Did FNB only yield during the conciliation meeting, because you feared the nationwide strike, as threatened by the union?
As stated all along, FNB has the utmost confidence in its employees and although a strike can never be ruled out, FNB settled on a deal that we believe is fair, not because we were threatened by our staff. As a trusted employer our staff were in constant contact with us and voiced their disappointment and concern over the fact that the company's good name was being tarnished by the media reports originating from the union, which they did not support. FNB stated time and again that any mention of a strike was pre-mature and was never too worried that our staff would resort to such drastic industrial action, since the offers we made were always reasonable.
The union has been very vocal in their perception of FNB's handling of the concerns of the employees, not only with the wage negotiations but in general with the purported master/servant attitude of the bank; looking down on local experienced employees in favour of expatriates and so forth. Has FNB ever taken into account seriously those concerns or has the union failed to bring those concerns to your attention as management?
This is strange since FNB only has three expatriates out of a total staff compliment of more than 1 900 people. It is highly unlike that such small number of senior employees will be able to behave in a manner that is contradictory to FNB's values. Even our Exco and board are made up of a vast majority of Namibians. I am not sure you are referring to FNB Namiba. FNB has formal and informal channels for employees to submit comments and suggestions and these are considered and implemented almost on a daily basis. It must be appreciated that not all comments and suggestions are always practical. As a matter of fact, FNB has a formalised campaign whereby [the] staff is encouraged to log innovations and to win substantial amounts of money for successful innovations annually. The few [staff members] that may in fact not be performing well are exposed to a process to improve their performance or, if this process fails, are removed from the organisation following the prescribed legal processes. In a very competitive environment, no organisation that employs unproductive staff will survive, let alone grow. FNB is not as successful as it is because we have unproductive staff. This is simply not true. It is not FNB's approach to discuss staff matters in public and it seems as if a few disgruntled employees or former employees are trying to pick a bone with FNB through the media. FNB follows an open door policy through all levels of management and has proper internal processes and procedures to deal with such issues should it be necessary. We are a local financial services group, listed on the Namibian Stock Exchange, run by Namibians for Namibians. It needs to be restated that FNB will not have been as successful as we are if the allegations were true.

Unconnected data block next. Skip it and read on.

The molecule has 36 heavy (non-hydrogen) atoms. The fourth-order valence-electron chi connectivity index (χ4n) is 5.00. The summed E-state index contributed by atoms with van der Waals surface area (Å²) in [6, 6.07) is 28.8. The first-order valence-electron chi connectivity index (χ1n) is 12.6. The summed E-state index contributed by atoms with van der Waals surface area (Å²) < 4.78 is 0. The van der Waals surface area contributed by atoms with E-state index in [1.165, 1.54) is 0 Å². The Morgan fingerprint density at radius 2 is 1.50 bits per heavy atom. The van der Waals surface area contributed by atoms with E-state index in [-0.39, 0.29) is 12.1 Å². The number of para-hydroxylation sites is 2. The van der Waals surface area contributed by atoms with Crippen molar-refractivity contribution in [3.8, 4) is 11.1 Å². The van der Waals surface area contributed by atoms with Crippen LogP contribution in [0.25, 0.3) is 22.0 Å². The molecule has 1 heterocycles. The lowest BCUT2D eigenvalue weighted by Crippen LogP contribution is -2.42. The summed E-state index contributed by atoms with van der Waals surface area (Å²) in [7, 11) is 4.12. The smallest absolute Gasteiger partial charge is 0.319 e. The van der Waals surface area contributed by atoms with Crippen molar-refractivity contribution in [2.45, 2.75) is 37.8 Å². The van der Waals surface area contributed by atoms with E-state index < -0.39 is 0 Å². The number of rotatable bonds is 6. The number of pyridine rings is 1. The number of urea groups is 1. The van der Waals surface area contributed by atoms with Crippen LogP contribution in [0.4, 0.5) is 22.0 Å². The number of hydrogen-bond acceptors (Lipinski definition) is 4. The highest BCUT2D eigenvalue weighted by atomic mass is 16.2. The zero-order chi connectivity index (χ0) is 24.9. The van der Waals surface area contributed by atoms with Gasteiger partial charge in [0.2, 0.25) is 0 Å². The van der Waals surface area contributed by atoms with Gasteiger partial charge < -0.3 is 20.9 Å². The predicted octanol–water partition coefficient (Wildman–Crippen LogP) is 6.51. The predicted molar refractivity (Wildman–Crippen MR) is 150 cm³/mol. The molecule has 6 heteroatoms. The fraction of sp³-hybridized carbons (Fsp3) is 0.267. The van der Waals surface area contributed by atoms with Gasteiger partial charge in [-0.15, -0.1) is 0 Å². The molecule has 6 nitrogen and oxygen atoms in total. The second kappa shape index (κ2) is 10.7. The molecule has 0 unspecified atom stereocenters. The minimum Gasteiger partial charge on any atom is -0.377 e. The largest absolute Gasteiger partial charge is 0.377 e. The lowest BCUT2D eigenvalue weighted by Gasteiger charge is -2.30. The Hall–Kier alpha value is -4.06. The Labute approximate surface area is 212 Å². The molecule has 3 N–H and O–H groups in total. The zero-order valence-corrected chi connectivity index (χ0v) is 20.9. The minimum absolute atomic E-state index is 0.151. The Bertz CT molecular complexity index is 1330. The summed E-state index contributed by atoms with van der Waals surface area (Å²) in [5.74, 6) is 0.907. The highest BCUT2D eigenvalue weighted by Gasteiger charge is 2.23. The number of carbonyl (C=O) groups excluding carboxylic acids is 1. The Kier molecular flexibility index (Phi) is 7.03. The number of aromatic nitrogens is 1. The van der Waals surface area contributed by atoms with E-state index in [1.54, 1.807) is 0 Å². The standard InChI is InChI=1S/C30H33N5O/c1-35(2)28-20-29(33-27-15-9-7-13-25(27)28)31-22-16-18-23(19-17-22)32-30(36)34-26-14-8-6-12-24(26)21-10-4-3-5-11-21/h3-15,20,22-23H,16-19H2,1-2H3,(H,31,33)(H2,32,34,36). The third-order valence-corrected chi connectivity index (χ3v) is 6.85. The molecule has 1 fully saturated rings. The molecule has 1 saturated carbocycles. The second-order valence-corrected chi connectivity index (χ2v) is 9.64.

How would FNB describe its current relationship with its employees and with the union?
FNB always had, and continues to have excellent relations with our employees. The relationship with the union is professional and is governed by an official recognition agreement.
If anything, what lessons has FNB learnt from these negotiations?
What was reconfirmed is that it is always best to be true to the company's value system, to treat others with respect and not to allow emotions to take control, for example by trying to negotiate in public, which practice is not condoned by the recognition agreement and our staff.
Any other comments you wish to make?
FNB Namibia will continue to be Namibia's oldest, biggest and most respected financial services group by being a preferred employer and rendering the best products and services to our clients in a helpful manner.